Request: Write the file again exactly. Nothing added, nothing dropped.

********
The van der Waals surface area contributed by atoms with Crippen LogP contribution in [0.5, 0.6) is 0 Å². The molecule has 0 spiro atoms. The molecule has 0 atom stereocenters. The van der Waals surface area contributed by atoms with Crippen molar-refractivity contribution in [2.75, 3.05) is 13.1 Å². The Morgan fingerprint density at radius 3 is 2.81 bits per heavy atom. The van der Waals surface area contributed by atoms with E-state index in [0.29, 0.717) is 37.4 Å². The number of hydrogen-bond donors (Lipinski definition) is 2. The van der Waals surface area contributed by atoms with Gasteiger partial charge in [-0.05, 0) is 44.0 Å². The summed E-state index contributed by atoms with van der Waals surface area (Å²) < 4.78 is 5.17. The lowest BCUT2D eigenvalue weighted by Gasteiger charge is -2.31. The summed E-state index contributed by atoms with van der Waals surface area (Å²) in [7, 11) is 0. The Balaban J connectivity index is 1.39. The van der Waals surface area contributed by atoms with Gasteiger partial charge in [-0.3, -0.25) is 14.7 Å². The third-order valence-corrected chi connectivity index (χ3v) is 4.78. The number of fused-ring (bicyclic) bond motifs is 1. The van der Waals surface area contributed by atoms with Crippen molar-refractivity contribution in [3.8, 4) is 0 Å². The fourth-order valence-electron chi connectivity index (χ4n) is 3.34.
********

The van der Waals surface area contributed by atoms with Crippen LogP contribution in [0.5, 0.6) is 0 Å². The molecule has 0 spiro atoms. The molecule has 0 atom stereocenters. The van der Waals surface area contributed by atoms with Crippen molar-refractivity contribution in [2.75, 3.05) is 13.1 Å². The Morgan fingerprint density at radius 3 is 2.81 bits per heavy atom. The van der Waals surface area contributed by atoms with E-state index in [0.29, 0.717) is 37.4 Å². The number of hydrogen-bond donors (Lipinski definition) is 2. The van der Waals surface area contributed by atoms with Gasteiger partial charge in [-0.05, 0) is 44.0 Å². The summed E-state index contributed by atoms with van der Waals surface area (Å²) < 4.78 is 5.17. The lowest BCUT2D eigenvalue weighted by Gasteiger charge is -2.31. The summed E-state index contributed by atoms with van der Waals surface area (Å²) in [7, 11) is 0. The Balaban J connectivity index is 1.39. The van der Waals surface area contributed by atoms with Gasteiger partial charge in [-0.3, -0.25) is 14.7 Å². The third-order valence-corrected chi connectivity index (χ3v) is 4.78. The number of fused-ring (bicyclic) bond motifs is 1. The van der Waals surface area contributed by atoms with Crippen molar-refractivity contribution in [3.8, 4) is 0 Å². The fourth-order valence-electron chi connectivity index (χ4n) is 3.34.